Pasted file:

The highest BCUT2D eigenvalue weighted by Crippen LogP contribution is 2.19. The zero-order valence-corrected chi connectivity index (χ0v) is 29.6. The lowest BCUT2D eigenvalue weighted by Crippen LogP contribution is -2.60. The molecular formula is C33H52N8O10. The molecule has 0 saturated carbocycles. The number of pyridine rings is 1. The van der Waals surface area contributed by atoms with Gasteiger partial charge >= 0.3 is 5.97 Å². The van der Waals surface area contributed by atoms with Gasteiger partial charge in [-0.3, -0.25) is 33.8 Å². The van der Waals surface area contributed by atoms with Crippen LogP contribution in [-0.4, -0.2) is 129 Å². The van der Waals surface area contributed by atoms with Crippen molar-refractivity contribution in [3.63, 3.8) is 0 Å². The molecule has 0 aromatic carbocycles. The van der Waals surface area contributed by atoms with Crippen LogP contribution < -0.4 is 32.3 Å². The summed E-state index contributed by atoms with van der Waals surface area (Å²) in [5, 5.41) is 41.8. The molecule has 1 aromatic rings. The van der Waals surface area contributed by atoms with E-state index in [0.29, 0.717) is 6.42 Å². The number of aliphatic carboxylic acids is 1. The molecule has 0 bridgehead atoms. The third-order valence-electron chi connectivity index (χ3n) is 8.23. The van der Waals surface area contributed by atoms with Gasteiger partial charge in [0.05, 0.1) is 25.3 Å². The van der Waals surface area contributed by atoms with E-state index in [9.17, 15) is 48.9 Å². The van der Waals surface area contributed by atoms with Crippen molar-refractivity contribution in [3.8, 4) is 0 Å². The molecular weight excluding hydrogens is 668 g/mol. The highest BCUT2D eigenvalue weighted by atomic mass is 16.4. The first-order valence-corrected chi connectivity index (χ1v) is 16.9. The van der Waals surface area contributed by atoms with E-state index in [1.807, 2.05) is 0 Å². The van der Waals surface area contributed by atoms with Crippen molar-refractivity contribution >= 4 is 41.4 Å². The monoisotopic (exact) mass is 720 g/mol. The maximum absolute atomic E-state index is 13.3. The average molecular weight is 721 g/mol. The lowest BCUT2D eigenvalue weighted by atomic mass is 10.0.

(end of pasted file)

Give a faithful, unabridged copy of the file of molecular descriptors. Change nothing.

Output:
The highest BCUT2D eigenvalue weighted by Crippen LogP contribution is 2.19. The zero-order valence-corrected chi connectivity index (χ0v) is 29.6. The lowest BCUT2D eigenvalue weighted by Crippen LogP contribution is -2.60. The molecular formula is C33H52N8O10. The molecule has 0 saturated carbocycles. The number of pyridine rings is 1. The van der Waals surface area contributed by atoms with Gasteiger partial charge >= 0.3 is 5.97 Å². The van der Waals surface area contributed by atoms with Gasteiger partial charge in [-0.3, -0.25) is 33.8 Å². The van der Waals surface area contributed by atoms with Crippen LogP contribution in [-0.4, -0.2) is 129 Å². The van der Waals surface area contributed by atoms with Crippen molar-refractivity contribution in [3.63, 3.8) is 0 Å². The molecule has 0 aromatic carbocycles. The van der Waals surface area contributed by atoms with Crippen LogP contribution < -0.4 is 32.3 Å². The summed E-state index contributed by atoms with van der Waals surface area (Å²) in [5, 5.41) is 41.8. The molecule has 1 aromatic rings. The van der Waals surface area contributed by atoms with E-state index in [0.29, 0.717) is 6.42 Å². The number of aliphatic carboxylic acids is 1. The molecule has 0 bridgehead atoms. The third-order valence-electron chi connectivity index (χ3n) is 8.23. The van der Waals surface area contributed by atoms with Gasteiger partial charge in [0.05, 0.1) is 25.3 Å². The van der Waals surface area contributed by atoms with E-state index in [9.17, 15) is 48.9 Å². The van der Waals surface area contributed by atoms with Crippen molar-refractivity contribution in [3.8, 4) is 0 Å². The molecular weight excluding hydrogens is 668 g/mol. The highest BCUT2D eigenvalue weighted by atomic mass is 16.4. The first-order valence-corrected chi connectivity index (χ1v) is 16.9. The van der Waals surface area contributed by atoms with E-state index in [1.807, 2.05) is 0 Å². The van der Waals surface area contributed by atoms with Crippen molar-refractivity contribution >= 4 is 41.4 Å². The monoisotopic (exact) mass is 720 g/mol. The maximum absolute atomic E-state index is 13.3. The average molecular weight is 721 g/mol. The lowest BCUT2D eigenvalue weighted by atomic mass is 10.0.